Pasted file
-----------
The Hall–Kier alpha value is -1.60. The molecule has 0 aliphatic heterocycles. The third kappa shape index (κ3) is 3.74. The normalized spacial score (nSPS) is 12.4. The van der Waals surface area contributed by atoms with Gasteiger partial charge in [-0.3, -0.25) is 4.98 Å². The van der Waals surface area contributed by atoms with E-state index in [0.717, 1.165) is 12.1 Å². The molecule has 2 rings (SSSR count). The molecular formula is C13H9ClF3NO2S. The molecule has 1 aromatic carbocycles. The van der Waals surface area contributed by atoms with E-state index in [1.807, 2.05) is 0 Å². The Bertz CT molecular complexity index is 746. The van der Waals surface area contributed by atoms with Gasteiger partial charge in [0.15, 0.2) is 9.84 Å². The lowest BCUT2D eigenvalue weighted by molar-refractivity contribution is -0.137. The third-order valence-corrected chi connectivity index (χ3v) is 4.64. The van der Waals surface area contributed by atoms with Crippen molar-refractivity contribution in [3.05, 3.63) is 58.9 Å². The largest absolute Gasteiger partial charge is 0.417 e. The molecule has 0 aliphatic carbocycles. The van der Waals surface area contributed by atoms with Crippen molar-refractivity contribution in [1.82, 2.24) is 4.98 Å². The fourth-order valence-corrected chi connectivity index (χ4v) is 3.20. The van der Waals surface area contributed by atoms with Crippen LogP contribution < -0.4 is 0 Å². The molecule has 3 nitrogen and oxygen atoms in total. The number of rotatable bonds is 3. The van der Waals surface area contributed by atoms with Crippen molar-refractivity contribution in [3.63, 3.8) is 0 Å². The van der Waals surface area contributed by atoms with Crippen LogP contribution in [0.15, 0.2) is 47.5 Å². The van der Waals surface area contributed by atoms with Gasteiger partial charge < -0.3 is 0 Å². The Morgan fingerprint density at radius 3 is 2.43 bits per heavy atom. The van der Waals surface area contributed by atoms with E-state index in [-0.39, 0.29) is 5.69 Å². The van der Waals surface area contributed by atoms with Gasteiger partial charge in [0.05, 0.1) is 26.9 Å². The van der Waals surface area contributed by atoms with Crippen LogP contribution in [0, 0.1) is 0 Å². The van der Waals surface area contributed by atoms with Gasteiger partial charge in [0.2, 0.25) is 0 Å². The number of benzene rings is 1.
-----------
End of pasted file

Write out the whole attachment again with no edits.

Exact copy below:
The Hall–Kier alpha value is -1.60. The molecule has 0 aliphatic heterocycles. The third kappa shape index (κ3) is 3.74. The normalized spacial score (nSPS) is 12.4. The van der Waals surface area contributed by atoms with Gasteiger partial charge in [-0.3, -0.25) is 4.98 Å². The van der Waals surface area contributed by atoms with E-state index in [0.717, 1.165) is 12.1 Å². The molecule has 2 rings (SSSR count). The molecular formula is C13H9ClF3NO2S. The molecule has 1 aromatic carbocycles. The van der Waals surface area contributed by atoms with E-state index in [1.807, 2.05) is 0 Å². The Bertz CT molecular complexity index is 746. The van der Waals surface area contributed by atoms with Gasteiger partial charge in [0.15, 0.2) is 9.84 Å². The lowest BCUT2D eigenvalue weighted by molar-refractivity contribution is -0.137. The third-order valence-corrected chi connectivity index (χ3v) is 4.64. The van der Waals surface area contributed by atoms with Crippen molar-refractivity contribution in [3.05, 3.63) is 58.9 Å². The largest absolute Gasteiger partial charge is 0.417 e. The molecule has 0 aliphatic carbocycles. The van der Waals surface area contributed by atoms with Crippen molar-refractivity contribution in [1.82, 2.24) is 4.98 Å². The fourth-order valence-corrected chi connectivity index (χ4v) is 3.20. The van der Waals surface area contributed by atoms with Crippen LogP contribution < -0.4 is 0 Å². The molecule has 3 nitrogen and oxygen atoms in total. The number of rotatable bonds is 3. The van der Waals surface area contributed by atoms with Crippen molar-refractivity contribution in [3.63, 3.8) is 0 Å². The van der Waals surface area contributed by atoms with Crippen LogP contribution in [0.15, 0.2) is 47.5 Å². The van der Waals surface area contributed by atoms with Gasteiger partial charge < -0.3 is 0 Å². The Morgan fingerprint density at radius 3 is 2.43 bits per heavy atom. The van der Waals surface area contributed by atoms with E-state index in [-0.39, 0.29) is 5.69 Å². The van der Waals surface area contributed by atoms with Gasteiger partial charge in [0.05, 0.1) is 26.9 Å². The van der Waals surface area contributed by atoms with Crippen LogP contribution in [0, 0.1) is 0 Å². The van der Waals surface area contributed by atoms with Gasteiger partial charge in [0.2, 0.25) is 0 Å². The number of benzene rings is 1.